Sure, it’s only August, and 2010 still has four whole months to deliver musically, but The Gaslight Anthem’s latest release, American Slang, is already looking, or I suppose sounding, like the best album of the year. The New Jersey natives’ third album, which was released this past June, is easily the best punk/rock offering to have come my way in a very, very long time. The sense of truth which the record emanates is hauntingly beautiful, and there’s no arguing with the band’s musical abilities either. And turns out the guys put on a wicked live show as well, so what more can one really ask for?
Following the band’s set at Montreal’s Osheaga Music Festival – where Brian Fallon (vocals/guitar), Alex Rosamilia (guitar), Alex Levine (bass), and Ben Horowitz (drums) played to a crowd filled with devoted fans and entranced, soon to become devoted fans – Rosamilia took time to offer The Rock and Roll Report a glimpse into the explosive band, define his odd man out status, and even explain floccinaucinihilipilification. Yes, that’s a real word. And it all began with a bench by the water, a sigh of relief, and the declaration that, “It’s hard to have that much energy at like, three in the afternoon!”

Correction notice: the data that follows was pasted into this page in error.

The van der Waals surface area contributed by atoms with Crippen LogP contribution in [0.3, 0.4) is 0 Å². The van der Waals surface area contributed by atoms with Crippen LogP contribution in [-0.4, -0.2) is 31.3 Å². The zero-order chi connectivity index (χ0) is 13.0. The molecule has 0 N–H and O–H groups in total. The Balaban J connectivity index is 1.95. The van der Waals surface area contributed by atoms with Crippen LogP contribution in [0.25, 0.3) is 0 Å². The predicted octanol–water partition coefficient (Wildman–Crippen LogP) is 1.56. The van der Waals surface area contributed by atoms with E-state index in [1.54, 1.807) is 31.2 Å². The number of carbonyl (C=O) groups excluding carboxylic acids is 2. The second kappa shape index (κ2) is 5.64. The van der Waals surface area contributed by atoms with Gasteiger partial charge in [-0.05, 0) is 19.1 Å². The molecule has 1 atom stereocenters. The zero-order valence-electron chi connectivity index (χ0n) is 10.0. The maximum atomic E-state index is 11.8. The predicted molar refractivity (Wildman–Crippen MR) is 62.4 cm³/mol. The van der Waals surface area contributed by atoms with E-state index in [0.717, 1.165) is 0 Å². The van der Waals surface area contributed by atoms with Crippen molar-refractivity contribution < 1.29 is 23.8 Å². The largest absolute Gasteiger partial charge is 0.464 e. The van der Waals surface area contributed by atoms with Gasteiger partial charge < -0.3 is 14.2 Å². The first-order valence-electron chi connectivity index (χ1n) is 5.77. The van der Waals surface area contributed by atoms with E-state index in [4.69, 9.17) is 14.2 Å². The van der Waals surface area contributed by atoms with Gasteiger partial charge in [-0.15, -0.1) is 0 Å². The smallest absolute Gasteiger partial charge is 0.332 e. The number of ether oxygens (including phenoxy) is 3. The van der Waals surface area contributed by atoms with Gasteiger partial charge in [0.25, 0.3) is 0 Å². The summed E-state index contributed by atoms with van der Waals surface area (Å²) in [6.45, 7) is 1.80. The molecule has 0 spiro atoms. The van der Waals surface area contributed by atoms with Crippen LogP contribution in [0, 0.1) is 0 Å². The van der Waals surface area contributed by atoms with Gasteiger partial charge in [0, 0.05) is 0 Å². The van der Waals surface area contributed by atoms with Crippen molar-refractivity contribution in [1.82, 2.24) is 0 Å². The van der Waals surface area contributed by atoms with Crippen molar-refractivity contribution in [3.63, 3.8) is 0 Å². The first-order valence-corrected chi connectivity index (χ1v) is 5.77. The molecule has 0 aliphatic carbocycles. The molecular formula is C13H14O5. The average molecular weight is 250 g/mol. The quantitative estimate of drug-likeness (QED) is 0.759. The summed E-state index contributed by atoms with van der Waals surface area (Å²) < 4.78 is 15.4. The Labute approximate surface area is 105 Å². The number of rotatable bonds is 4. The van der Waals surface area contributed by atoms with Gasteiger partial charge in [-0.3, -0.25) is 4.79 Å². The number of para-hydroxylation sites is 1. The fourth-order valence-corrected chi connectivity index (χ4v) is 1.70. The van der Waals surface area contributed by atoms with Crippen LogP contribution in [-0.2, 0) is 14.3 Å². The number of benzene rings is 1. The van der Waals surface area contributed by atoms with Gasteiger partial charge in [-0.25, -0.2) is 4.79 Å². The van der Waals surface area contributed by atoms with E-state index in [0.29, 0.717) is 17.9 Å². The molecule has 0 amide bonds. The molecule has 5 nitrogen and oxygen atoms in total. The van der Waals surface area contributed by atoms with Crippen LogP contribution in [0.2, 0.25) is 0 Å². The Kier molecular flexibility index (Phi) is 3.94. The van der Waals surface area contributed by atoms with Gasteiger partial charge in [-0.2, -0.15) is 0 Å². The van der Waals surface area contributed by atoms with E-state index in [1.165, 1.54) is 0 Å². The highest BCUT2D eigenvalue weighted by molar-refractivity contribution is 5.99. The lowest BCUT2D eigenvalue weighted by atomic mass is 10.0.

Q: That’s what I was just going to ask – when you’re stuck with an early set time like today’s 3 p.m., is it hard to get on stage and be full force?
A: It is if you, you know, sometimes I’ve woken up and we’re on in like twenty minutes, but because of the border cross I got up pretty early today … But before we go on I listen to the same five/eight songs every day to try to get myself in the same mindset no matter where I am, or what time it is.
Q: American Slang has been getting rave reviews from absolutely everyone, from SPIN to Kerrang! to smaller, local press – did you have any idea it would be received so warmly as you were working on it?